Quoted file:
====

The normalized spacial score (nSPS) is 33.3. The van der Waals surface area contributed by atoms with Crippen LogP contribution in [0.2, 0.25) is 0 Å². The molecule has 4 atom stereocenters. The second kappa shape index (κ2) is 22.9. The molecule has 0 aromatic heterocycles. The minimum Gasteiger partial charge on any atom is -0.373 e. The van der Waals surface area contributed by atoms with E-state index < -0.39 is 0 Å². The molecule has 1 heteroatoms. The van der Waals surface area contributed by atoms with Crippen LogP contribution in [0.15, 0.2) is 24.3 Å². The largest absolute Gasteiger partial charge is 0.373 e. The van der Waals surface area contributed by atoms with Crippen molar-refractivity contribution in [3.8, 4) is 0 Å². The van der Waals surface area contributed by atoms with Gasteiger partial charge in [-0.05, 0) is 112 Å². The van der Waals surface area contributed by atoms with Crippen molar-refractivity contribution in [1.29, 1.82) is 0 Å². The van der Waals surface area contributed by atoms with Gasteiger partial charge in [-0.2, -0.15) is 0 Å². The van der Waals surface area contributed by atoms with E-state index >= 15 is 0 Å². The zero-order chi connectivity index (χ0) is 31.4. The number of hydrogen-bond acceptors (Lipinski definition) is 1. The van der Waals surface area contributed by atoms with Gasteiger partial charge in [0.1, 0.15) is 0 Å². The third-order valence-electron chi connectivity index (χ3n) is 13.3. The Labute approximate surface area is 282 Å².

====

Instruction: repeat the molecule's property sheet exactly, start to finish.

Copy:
The normalized spacial score (nSPS) is 33.3. The van der Waals surface area contributed by atoms with Crippen LogP contribution in [0.2, 0.25) is 0 Å². The molecule has 4 atom stereocenters. The second kappa shape index (κ2) is 22.9. The molecule has 0 aromatic heterocycles. The minimum Gasteiger partial charge on any atom is -0.373 e. The van der Waals surface area contributed by atoms with E-state index < -0.39 is 0 Å². The molecule has 1 heteroatoms. The van der Waals surface area contributed by atoms with Crippen LogP contribution in [0.15, 0.2) is 24.3 Å². The largest absolute Gasteiger partial charge is 0.373 e. The van der Waals surface area contributed by atoms with Crippen molar-refractivity contribution in [3.8, 4) is 0 Å². The van der Waals surface area contributed by atoms with Gasteiger partial charge in [-0.05, 0) is 112 Å². The van der Waals surface area contributed by atoms with Crippen molar-refractivity contribution in [1.29, 1.82) is 0 Å². The van der Waals surface area contributed by atoms with Gasteiger partial charge in [-0.2, -0.15) is 0 Å². The van der Waals surface area contributed by atoms with E-state index >= 15 is 0 Å². The zero-order chi connectivity index (χ0) is 31.4. The number of hydrogen-bond acceptors (Lipinski definition) is 1. The van der Waals surface area contributed by atoms with Gasteiger partial charge in [0.1, 0.15) is 0 Å². The third-order valence-electron chi connectivity index (χ3n) is 13.3. The Labute approximate surface area is 282 Å².